Civil Society Organizations (CSOs) in the health sector have been called upon to work closely with government to create awareness and with preventive measures to control Non Communicable Disease(NCD) in the country.
Mrs Magdalene Ewurasi Apenteng, Acting Chief Director of the Ministry of Planning made the call during the launching ceremony of Ghana Non Communicable Disease Alliance (GhNCDA) in Accra last Thursday.
The GhNCDA is to create NCDs-free in Ghana by contributing to reduce NCD-related deaths and disabilities through health promotion, proper coordination, health system strengthening and improving the quality of lives of people living with NCDs in the country.
Launching the GhNCDA on behalf of the First Lady, Mrs Rebecca Akufo Addo, Mrs Apenteng called on CSOs and Ghanaians in general to take NCD prevention and control seriously by avoiding unhealthy lifestyles that would endanger their well-being.
She said regular exercises to reduce diseases and good eating habit would go a long way to reduce the risk of NCD and ultimately cutdown government financial expenditure health campaign, among others.
Mrs Apenteng also charged members of the GhNCDA and stakeholders in health to collaborate with the Ministry of Health and other development partners to carry out advocacy on harmful effects of smoking, high alcohol consumption and unhealthy diet.
She however urged NCDA to as part of preventive measures set aside a day in every month if possible a week for people to undertake some exercise of their bodies for them to keep healthy.
The acting Chief Director also tasked the Alliance to take thee advocacy and awareness campaign to the primary and the second-cycle schools to create awareness among the children as they grow up, stating that, “a healthy nation promotes prosperous development.”
She reiterated government commitment to work to meet the Sustainable Development Goal(SDG) on health as a co-Chair on the the SDG of the UN development goals.
Mr Labram M. Musah, Coordinator of the GhNCDA in a remarks said the main focus was on the UN High Level Conference on NCDs later this year.
According to him, the Alliance would work to increase the level of NCDs awareness and advocate government commitment ahead of the UN conference.
He announced that the Alliance would hold strategic engagement meeting with the Ministry of Health and NCDs Focal Points, among others on the progress Ghana had made on the four time bound NCDs commitments, progress on National Policy for the prevention and control of NCDs.
In addition to that, the Alliance would have similar strategic engagement with the Parliamentary Select Committee on Health to discuss the need for legal reforms to give priority to NCDs as a threat to development and national agenda.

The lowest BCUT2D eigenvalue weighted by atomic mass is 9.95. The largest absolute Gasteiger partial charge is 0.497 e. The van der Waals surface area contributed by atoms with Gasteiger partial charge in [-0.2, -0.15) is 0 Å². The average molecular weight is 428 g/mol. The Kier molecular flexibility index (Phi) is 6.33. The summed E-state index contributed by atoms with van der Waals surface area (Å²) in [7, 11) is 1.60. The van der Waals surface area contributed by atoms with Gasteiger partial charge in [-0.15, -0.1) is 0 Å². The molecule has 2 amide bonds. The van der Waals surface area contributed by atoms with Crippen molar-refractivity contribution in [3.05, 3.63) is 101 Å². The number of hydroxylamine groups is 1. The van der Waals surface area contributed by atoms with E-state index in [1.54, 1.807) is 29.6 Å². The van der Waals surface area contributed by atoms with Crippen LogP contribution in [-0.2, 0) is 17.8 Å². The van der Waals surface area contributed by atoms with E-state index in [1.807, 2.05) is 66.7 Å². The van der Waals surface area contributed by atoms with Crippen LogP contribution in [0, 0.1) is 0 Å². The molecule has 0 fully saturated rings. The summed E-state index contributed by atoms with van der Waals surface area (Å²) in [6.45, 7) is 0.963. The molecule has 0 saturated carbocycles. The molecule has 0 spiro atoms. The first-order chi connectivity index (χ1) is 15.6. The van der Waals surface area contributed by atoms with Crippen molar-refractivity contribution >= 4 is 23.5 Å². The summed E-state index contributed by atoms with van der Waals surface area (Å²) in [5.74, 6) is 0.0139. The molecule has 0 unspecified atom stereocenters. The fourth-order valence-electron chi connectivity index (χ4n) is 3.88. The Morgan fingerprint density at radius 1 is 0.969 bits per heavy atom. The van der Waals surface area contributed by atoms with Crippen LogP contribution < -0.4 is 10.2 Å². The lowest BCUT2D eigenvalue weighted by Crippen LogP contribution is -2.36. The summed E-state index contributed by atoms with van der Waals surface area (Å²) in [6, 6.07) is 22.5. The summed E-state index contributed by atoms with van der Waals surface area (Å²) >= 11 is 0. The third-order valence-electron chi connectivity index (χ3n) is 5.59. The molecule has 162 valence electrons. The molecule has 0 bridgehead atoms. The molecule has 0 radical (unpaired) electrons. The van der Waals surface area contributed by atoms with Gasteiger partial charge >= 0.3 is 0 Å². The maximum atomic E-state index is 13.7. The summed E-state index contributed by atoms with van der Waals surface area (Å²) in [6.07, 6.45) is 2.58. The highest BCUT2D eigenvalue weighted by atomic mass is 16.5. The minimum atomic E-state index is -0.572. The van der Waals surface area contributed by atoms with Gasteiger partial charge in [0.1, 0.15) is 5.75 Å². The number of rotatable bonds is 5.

“We will develop materials and issue press statements and releases, hold radio and TV discussions in support of national and NCD awareness days; conduct a needs assessment to identify policy gaps and priority areas of intervention,” he said.
Mr Musah further said, technical committee meetings towards the development of the Regulations (Legislative Instruments) on the harmful use of alcohol and the need for review and development of the national strategic management, prevention and control of NCDs would be held.
The Alliance would also undertake screening exercises in some selected communities on high blood pressure, diabetes, and make referrals where necessary while continuing to raise awareness on the risk factors of NCDs, especially tobacco and alcohol consumption, unhealthy diet and physical inactivity.
“Although some NCDs cannot be avoided, much of the global NCD burden can be prevented by addressing diet, physical activity, tobacco, and alcohol use and making the places we live in ones that promote health.
”Promoting healthy diet, physical activity, reducing alcohol intake, and tobacco cessation are simple and cost-effective measures to reduce premature deaths and disabilities from NCD,” Mr Musah stated.
Mr Owen Kaluwa, Country Representative of World Health Organisation (WHO) applauded the stakeholders for the health consciousness effort been made and noted that the enjoyment of the highest attainable standard of health was one of the fundamental human rights of every human being devoid of race, colour, sex, language, religion, among others as enshrined in the Universal Declaration of Human Rights.
He said, ” as Ghana strives to achieve NCDs targets, let us not lose track of our commitment to achieve the SDG target, especially Goal 3 which talks about health and well-being for all by 2030, which also has attainment of Universal Health Coverage as its main target.”
According to WHO rep, effective NCD prevention and control required leadership and coordinated multi-stakeholder engagement at the governmental level and a wide range of actors to bring appropriate “health-in-all policies” across the ministerial sectors.
“People and communities should be empowered and included in activities for the prevention and control of non-communicable diseases, including advocacy, policy, planning, legislation, service provision, monitoring, research and evaluation,” he advised.
This, Dr Kaluwa said: “It is my hope that government will continue to provide leadership and support for the Ghana NCD Alliance to work effectively to complement its (government) efforts at reducing NCDs burden in Ghana.”
He therefore called on the government of Ghana to show commitment to the WHO Global Action Plan for the Prevention and Control of NCDs (2013-2020) which was endorsed by the World Health Assembly in May 2013.
Sources:www.therepublicnewsonline.com/Felix Engsalige Nyaaba